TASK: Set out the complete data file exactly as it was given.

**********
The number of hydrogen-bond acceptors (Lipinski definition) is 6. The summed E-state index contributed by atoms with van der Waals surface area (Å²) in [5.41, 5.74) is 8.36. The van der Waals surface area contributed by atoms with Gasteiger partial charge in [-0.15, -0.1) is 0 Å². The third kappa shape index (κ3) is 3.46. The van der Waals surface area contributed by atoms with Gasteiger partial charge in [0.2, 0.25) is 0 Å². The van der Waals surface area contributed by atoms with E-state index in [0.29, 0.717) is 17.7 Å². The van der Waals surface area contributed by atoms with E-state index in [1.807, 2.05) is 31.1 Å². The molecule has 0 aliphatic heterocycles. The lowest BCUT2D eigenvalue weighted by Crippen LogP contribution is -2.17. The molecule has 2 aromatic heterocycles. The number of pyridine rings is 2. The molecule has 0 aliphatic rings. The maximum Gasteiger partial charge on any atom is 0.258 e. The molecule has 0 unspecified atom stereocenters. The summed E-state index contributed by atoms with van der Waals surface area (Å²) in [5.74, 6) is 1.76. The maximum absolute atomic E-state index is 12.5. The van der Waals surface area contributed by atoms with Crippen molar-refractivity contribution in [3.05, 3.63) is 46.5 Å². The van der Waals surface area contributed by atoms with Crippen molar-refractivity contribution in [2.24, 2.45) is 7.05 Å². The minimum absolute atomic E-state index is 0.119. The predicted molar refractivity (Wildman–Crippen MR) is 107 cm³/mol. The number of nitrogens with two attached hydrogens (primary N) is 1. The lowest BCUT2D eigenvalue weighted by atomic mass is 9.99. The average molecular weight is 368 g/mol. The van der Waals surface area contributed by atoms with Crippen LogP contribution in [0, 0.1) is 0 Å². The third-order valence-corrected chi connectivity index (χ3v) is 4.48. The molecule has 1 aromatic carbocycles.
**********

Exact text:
The number of hydrogen-bond acceptors (Lipinski definition) is 6. The summed E-state index contributed by atoms with van der Waals surface area (Å²) in [5.41, 5.74) is 8.36. The van der Waals surface area contributed by atoms with Gasteiger partial charge in [-0.15, -0.1) is 0 Å². The third kappa shape index (κ3) is 3.46. The van der Waals surface area contributed by atoms with Gasteiger partial charge in [0.2, 0.25) is 0 Å². The van der Waals surface area contributed by atoms with E-state index in [0.29, 0.717) is 17.7 Å². The van der Waals surface area contributed by atoms with E-state index in [1.807, 2.05) is 31.1 Å². The molecule has 0 aliphatic heterocycles. The lowest BCUT2D eigenvalue weighted by Crippen LogP contribution is -2.17. The molecule has 2 aromatic heterocycles. The number of pyridine rings is 2. The molecule has 0 aliphatic rings. The maximum Gasteiger partial charge on any atom is 0.258 e. The molecule has 0 unspecified atom stereocenters. The summed E-state index contributed by atoms with van der Waals surface area (Å²) in [5.74, 6) is 1.76. The maximum absolute atomic E-state index is 12.5. The van der Waals surface area contributed by atoms with Crippen molar-refractivity contribution in [3.05, 3.63) is 46.5 Å². The van der Waals surface area contributed by atoms with Crippen molar-refractivity contribution in [2.24, 2.45) is 7.05 Å². The minimum absolute atomic E-state index is 0.119. The predicted molar refractivity (Wildman–Crippen MR) is 107 cm³/mol. The number of nitrogens with two attached hydrogens (primary N) is 1. The lowest BCUT2D eigenvalue weighted by atomic mass is 9.99. The average molecular weight is 368 g/mol. The van der Waals surface area contributed by atoms with Crippen LogP contribution in [0, 0.1) is 0 Å². The third-order valence-corrected chi connectivity index (χ3v) is 4.48. The molecule has 1 aromatic carbocycles.